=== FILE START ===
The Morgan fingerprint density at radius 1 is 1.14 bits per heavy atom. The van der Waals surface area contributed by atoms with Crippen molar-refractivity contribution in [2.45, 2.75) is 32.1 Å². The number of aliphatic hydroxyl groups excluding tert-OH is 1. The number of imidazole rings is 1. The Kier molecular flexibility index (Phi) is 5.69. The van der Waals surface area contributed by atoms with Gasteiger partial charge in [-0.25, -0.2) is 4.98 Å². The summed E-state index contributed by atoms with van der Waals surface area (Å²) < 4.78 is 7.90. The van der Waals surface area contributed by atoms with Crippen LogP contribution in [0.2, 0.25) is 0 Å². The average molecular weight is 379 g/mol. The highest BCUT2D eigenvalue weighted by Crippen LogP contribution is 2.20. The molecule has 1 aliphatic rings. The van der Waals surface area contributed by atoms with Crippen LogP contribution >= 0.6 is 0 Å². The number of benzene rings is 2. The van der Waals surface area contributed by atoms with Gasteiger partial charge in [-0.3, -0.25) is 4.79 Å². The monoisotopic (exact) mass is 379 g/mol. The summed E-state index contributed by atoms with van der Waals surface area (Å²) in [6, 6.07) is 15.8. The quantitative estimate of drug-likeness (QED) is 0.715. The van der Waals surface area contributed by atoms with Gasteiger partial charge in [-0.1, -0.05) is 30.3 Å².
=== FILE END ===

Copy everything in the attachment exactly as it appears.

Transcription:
The Morgan fingerprint density at radius 1 is 1.14 bits per heavy atom. The van der Waals surface area contributed by atoms with Crippen molar-refractivity contribution in [2.45, 2.75) is 32.1 Å². The number of aliphatic hydroxyl groups excluding tert-OH is 1. The number of imidazole rings is 1. The Kier molecular flexibility index (Phi) is 5.69. The van der Waals surface area contributed by atoms with Gasteiger partial charge in [-0.25, -0.2) is 4.98 Å². The summed E-state index contributed by atoms with van der Waals surface area (Å²) < 4.78 is 7.90. The van der Waals surface area contributed by atoms with Crippen LogP contribution in [0.2, 0.25) is 0 Å². The average molecular weight is 379 g/mol. The highest BCUT2D eigenvalue weighted by Crippen LogP contribution is 2.20. The molecule has 1 aliphatic rings. The van der Waals surface area contributed by atoms with Crippen LogP contribution >= 0.6 is 0 Å². The number of benzene rings is 2. The van der Waals surface area contributed by atoms with Gasteiger partial charge in [-0.3, -0.25) is 4.79 Å². The monoisotopic (exact) mass is 379 g/mol. The summed E-state index contributed by atoms with van der Waals surface area (Å²) in [6, 6.07) is 15.8. The quantitative estimate of drug-likeness (QED) is 0.715. The van der Waals surface area contributed by atoms with Gasteiger partial charge in [-0.1, -0.05) is 30.3 Å².